No, the Electoral College Doesn’t Have the Final Word


( – The presidential election of 2020 has been like no other in recent memory, which is fitting considering the year it has been. President Donald Trump and his legal team have filed numerous lawsuits about election irregularities that cropped up in several states and have been denied by individual state courts.

The Electoral College

Contrary to popular belief — and what may be taught in schools dominated by Liberal curriculums — there is no single national election for President and Vice President of the United States. Instead, 51 individual (50 states plus the District of Columbia) elections take place to determine how their share of the total of 538 electors will be instructed to cast ballots.

Once the individual governing bodies make and certify those allocations, they are transmitted to Congress for an official tabulation. The two houses meet in a joint session to count the votes and declare the winner. In the current election cycle, that will take place on January 6, 2021.

Potential Objections

Representative Mo Brooks (R-AL) has said he intends to challenge some of the electoral votes that the states have certified for Joe Biden. To trigger the law that provides for the situation, he would need at least one United States Senator to join him.

The national press speculates either Republican Senators Ted Cruz (TX) or Rand Paul (KY) may challenge electoral votes acting against the wishes of Senate Majority Leader Mitch McConnell (R-KY). Senator-elect Tommy Tuberville (R-AL) has also apparently suggested a willingness to back Brooks after his January 3 induction to the Senate.

Immediate Debate

If one member of each house raises the objections, the procedure laid out in the Electoral Count Act of 1887 comes into play. A recess of the joint session would occur, and each house would meet separately for a two-hour (maximum) debate and vote on the matter.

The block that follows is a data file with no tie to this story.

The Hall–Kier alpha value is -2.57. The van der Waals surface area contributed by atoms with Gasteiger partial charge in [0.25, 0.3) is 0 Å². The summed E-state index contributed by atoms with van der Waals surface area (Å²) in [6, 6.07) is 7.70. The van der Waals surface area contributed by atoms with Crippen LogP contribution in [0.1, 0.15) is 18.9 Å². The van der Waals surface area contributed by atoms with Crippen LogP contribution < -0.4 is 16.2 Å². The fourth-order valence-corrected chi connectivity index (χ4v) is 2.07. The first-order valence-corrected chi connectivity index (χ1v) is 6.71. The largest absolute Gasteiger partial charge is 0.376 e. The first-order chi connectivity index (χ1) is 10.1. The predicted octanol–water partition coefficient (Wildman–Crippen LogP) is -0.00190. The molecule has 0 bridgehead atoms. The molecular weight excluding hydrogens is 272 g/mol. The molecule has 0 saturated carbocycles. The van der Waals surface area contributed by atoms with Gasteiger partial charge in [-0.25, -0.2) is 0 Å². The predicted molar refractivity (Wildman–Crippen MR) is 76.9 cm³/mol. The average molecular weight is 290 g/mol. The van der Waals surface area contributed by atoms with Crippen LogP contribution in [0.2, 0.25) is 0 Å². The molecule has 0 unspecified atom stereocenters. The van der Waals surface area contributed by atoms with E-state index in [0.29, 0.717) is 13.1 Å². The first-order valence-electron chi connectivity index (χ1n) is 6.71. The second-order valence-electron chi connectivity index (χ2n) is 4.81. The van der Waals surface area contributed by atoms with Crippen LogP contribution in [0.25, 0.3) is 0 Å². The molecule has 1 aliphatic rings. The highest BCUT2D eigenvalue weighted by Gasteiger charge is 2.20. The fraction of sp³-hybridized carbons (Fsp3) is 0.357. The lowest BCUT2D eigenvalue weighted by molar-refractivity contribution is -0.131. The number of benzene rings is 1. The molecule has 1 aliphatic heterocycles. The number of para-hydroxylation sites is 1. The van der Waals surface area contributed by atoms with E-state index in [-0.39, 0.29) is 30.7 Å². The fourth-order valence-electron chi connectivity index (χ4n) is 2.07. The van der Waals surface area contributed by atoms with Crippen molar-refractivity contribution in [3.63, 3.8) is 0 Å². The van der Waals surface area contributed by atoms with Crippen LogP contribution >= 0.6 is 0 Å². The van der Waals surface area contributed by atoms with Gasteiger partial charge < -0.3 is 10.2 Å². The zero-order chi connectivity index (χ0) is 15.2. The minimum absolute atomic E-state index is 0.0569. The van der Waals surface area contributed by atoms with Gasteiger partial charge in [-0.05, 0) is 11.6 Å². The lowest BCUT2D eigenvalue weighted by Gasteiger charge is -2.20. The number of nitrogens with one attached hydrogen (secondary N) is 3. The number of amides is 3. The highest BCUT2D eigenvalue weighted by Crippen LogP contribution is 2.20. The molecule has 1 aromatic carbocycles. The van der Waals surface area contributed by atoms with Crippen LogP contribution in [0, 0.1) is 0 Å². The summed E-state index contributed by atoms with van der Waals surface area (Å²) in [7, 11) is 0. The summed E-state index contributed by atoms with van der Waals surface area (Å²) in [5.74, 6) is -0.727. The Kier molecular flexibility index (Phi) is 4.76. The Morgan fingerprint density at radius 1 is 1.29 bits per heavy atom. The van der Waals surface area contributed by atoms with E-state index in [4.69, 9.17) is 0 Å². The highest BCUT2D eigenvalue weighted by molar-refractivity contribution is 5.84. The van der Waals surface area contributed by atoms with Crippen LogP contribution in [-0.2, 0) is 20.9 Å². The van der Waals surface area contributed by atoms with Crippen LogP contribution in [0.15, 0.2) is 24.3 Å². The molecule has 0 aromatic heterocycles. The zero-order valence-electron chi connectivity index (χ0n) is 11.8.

The joint session of the two bodies would reconvene then, and if both decide in favor of the objection, the votes in question would be declared void. The procedure last happened in 2005 when Representative Stephanie Tubbs Jones (D-OH) and Senator Barbara Boxer (D-CA) objected to Ohio’s electors for George W. Bush (GWB); that objection was soundly defeated.

While the Electoral College may have met and voted, they did not by any means declare Joe Biden as president of the United States. Either Congress or the courts will ultimately determine who will be president.

The Supreme Court of the United States (SCOTUS) could choose to become involved as it did when then-Vice President Al Gore (D) rescinded his concession to GWB — an act now apparently part of the Liberals’ collective amnesia. Gore took the Florida results to court and introduced the world to the phrase “hanging chads.” Whatever happens, it’s obvious Americans need a Civics refresher course.

We will update you with new developments as they happen!

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